Sat 27 Feb 2010
Debut author Jacqueline Houtman trained as a scientist. She has a Ph.D in medical microbiology and immunology. But she’s a rare scientist in that she can take complicated, technical information and explain it so non-scientists can understand and appreciate it. In fact, she’s worked as a freelance science writer for the last several years.
Jacqueline’s writing talent comes through in her first book, the middle-grade novel The Reinvention of Edison Thomas (Front Street, 2010). Eddy, the book’s main character, reads college physics textbooks and is a fountain of scientific facts, but struggles with the social nuances of middle school.
Today, Jacqueline joins us to talk about her book.
How did you get the idea for The Reinvention of Edison Thomas?
When I read The Curious Incident of the Dog in the Night-Time (Doubleday, 2003), I thought it would be cool to write a book from the point of view of a kid on the autism spectrum who was in middle school. Middle school is tough for everyone, and must be even tougher for kids on the spectrum.
How long did the process take from initial idea to publication? How did your story change along the way?
I have drafts that go back as far as 2005. It started out very episodic. It took me a while to work out the plot.
What did you learn while working on this book?
I learned about constructing a plot and creating narrative drive, moving things along. I also learned a lot of random facts.
What do you hope kids who read your book will learn?
I hope they’ll learn that kids who seem weird may just see the world a little differently and might make great friends.
What books or authors inspired you as you worked on this book?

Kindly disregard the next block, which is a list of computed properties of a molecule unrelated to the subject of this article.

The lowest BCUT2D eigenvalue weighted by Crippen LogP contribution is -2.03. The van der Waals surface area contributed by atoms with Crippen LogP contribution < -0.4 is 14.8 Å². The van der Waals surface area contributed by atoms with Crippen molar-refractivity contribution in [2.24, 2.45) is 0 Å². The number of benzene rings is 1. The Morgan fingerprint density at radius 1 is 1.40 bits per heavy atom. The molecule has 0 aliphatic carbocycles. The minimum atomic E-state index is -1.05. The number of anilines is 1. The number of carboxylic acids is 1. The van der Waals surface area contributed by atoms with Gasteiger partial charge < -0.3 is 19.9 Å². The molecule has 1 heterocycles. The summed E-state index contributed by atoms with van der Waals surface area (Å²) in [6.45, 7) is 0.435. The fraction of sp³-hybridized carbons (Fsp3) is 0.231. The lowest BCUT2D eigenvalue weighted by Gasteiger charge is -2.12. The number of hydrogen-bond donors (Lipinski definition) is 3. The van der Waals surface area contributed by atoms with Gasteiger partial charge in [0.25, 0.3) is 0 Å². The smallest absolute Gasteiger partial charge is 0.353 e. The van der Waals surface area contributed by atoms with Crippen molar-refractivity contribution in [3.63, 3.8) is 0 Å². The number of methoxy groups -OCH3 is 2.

I tried not to read any fiction with autistic protagonists while I was writing, because
I didn’t want to be influenced by them. After I had finished the first draft, I did read Freaks, Geeks, and Asperger Syndrome: A User Guide to Adolescence (Jessica Kingsley, 2002) by Luke Jackson, a very eloquent kid on the autism spectrum. That reassured me that I was on the right track with my book.
What do you do when you’re not writing for kids?
Write about science for grownups. When I’m not writing, I’m spending time with my family, or at the gym.
I hear you’ve written about some pretty memorable topics for adults. What
are some that particularly stand out for you?
Some my favorite pieces have been articles for the “Breakthroughs in Bioscience” series for the Federation of American Societies for Experimental Biology (FASEB), a nonprofit that supports biomedical research
They trace the history of basic science and show how seemingly insignificant or unrelated findings can lead to life-saving therapies.
- The first was on the breast-cancer drug, tamoxifen.
- The next was on the HPV vaccine — and has jackalopes!
- The third will be coming out soon and is about angiogenesis (the growth of new blood vessels), the basis for some new drugs for cancer and other diseases.
I know they sound esoteric, but they are written for a general audience and are very readable. And they were such fun to write. Check them out.
What other projects do you have in the works?
I’m working on another novel, also full of science and rockets.